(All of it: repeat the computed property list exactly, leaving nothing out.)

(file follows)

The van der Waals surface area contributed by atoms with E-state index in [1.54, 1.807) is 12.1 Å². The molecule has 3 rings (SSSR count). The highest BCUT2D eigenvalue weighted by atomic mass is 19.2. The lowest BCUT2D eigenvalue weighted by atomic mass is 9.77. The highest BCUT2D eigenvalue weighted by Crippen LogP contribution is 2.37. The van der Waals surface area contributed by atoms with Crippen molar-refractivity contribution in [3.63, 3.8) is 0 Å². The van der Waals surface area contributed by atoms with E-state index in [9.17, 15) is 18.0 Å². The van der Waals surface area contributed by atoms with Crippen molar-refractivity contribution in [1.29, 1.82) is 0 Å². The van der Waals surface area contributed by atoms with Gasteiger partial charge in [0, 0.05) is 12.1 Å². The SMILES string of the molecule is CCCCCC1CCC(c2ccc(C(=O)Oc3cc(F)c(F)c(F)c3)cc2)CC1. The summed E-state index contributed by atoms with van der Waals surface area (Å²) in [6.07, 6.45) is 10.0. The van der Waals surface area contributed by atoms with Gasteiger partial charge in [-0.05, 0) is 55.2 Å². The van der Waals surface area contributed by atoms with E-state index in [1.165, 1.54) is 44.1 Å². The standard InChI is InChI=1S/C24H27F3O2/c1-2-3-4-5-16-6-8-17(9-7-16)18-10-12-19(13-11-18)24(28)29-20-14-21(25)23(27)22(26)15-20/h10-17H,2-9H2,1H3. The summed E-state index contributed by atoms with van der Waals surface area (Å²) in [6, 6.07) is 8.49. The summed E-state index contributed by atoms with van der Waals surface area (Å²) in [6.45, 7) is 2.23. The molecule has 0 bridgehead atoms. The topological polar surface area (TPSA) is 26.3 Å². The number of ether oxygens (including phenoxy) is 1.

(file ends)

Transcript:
The van der Waals surface area contributed by atoms with E-state index in [1.54, 1.807) is 12.1 Å². The molecule has 3 rings (SSSR count). The highest BCUT2D eigenvalue weighted by atomic mass is 19.2. The lowest BCUT2D eigenvalue weighted by atomic mass is 9.77. The highest BCUT2D eigenvalue weighted by Crippen LogP contribution is 2.37. The van der Waals surface area contributed by atoms with Crippen molar-refractivity contribution in [3.63, 3.8) is 0 Å². The van der Waals surface area contributed by atoms with E-state index in [9.17, 15) is 18.0 Å². The van der Waals surface area contributed by atoms with Crippen molar-refractivity contribution in [1.29, 1.82) is 0 Å². The van der Waals surface area contributed by atoms with Gasteiger partial charge in [0, 0.05) is 12.1 Å². The SMILES string of the molecule is CCCCCC1CCC(c2ccc(C(=O)Oc3cc(F)c(F)c(F)c3)cc2)CC1. The summed E-state index contributed by atoms with van der Waals surface area (Å²) in [6.07, 6.45) is 10.0. The van der Waals surface area contributed by atoms with Gasteiger partial charge in [-0.05, 0) is 55.2 Å². The van der Waals surface area contributed by atoms with E-state index in [1.165, 1.54) is 44.1 Å². The standard InChI is InChI=1S/C24H27F3O2/c1-2-3-4-5-16-6-8-17(9-7-16)18-10-12-19(13-11-18)24(28)29-20-14-21(25)23(27)22(26)15-20/h10-17H,2-9H2,1H3. The summed E-state index contributed by atoms with van der Waals surface area (Å²) in [6, 6.07) is 8.49. The summed E-state index contributed by atoms with van der Waals surface area (Å²) in [6.45, 7) is 2.23. The molecule has 0 bridgehead atoms. The topological polar surface area (TPSA) is 26.3 Å². The number of ether oxygens (including phenoxy) is 1.